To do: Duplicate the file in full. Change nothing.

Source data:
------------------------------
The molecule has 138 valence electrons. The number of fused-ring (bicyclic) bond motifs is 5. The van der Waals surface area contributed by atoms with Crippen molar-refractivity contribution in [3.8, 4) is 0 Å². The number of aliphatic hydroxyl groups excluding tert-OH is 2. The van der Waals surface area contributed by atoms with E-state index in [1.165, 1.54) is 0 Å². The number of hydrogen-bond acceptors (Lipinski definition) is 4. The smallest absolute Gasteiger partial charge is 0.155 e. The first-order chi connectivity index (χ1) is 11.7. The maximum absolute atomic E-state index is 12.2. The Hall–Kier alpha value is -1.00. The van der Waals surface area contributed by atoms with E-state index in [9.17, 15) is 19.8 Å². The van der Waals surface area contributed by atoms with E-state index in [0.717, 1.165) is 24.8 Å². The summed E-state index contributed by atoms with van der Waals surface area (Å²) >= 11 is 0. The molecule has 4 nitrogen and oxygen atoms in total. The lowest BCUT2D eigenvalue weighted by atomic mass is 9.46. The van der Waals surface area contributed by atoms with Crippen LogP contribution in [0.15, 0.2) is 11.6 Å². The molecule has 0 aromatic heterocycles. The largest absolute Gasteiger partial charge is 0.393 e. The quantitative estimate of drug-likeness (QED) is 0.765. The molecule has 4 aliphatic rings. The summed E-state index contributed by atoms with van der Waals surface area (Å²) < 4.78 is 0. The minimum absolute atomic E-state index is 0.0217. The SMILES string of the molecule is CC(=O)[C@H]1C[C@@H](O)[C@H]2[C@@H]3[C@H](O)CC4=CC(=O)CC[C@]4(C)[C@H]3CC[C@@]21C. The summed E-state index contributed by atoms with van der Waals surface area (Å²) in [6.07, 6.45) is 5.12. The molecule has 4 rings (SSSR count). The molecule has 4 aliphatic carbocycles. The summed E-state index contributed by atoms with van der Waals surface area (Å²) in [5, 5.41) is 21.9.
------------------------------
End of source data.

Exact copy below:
The molecule has 138 valence electrons. The number of fused-ring (bicyclic) bond motifs is 5. The van der Waals surface area contributed by atoms with Crippen molar-refractivity contribution in [3.8, 4) is 0 Å². The number of aliphatic hydroxyl groups excluding tert-OH is 2. The van der Waals surface area contributed by atoms with E-state index in [1.165, 1.54) is 0 Å². The number of hydrogen-bond acceptors (Lipinski definition) is 4. The smallest absolute Gasteiger partial charge is 0.155 e. The first-order chi connectivity index (χ1) is 11.7. The maximum absolute atomic E-state index is 12.2. The Hall–Kier alpha value is -1.00. The van der Waals surface area contributed by atoms with E-state index in [9.17, 15) is 19.8 Å². The van der Waals surface area contributed by atoms with E-state index in [0.717, 1.165) is 24.8 Å². The summed E-state index contributed by atoms with van der Waals surface area (Å²) >= 11 is 0. The molecule has 4 nitrogen and oxygen atoms in total. The lowest BCUT2D eigenvalue weighted by atomic mass is 9.46. The van der Waals surface area contributed by atoms with Crippen LogP contribution in [0.15, 0.2) is 11.6 Å². The molecule has 0 aromatic heterocycles. The largest absolute Gasteiger partial charge is 0.393 e. The quantitative estimate of drug-likeness (QED) is 0.765. The molecule has 4 aliphatic rings. The summed E-state index contributed by atoms with van der Waals surface area (Å²) < 4.78 is 0. The minimum absolute atomic E-state index is 0.0217. The SMILES string of the molecule is CC(=O)[C@H]1C[C@@H](O)[C@H]2[C@@H]3[C@H](O)CC4=CC(=O)CC[C@]4(C)[C@H]3CC[C@@]21C. The summed E-state index contributed by atoms with van der Waals surface area (Å²) in [6.07, 6.45) is 5.12. The molecule has 4 rings (SSSR count). The molecule has 4 aliphatic carbocycles. The summed E-state index contributed by atoms with van der Waals surface area (Å²) in [5, 5.41) is 21.9.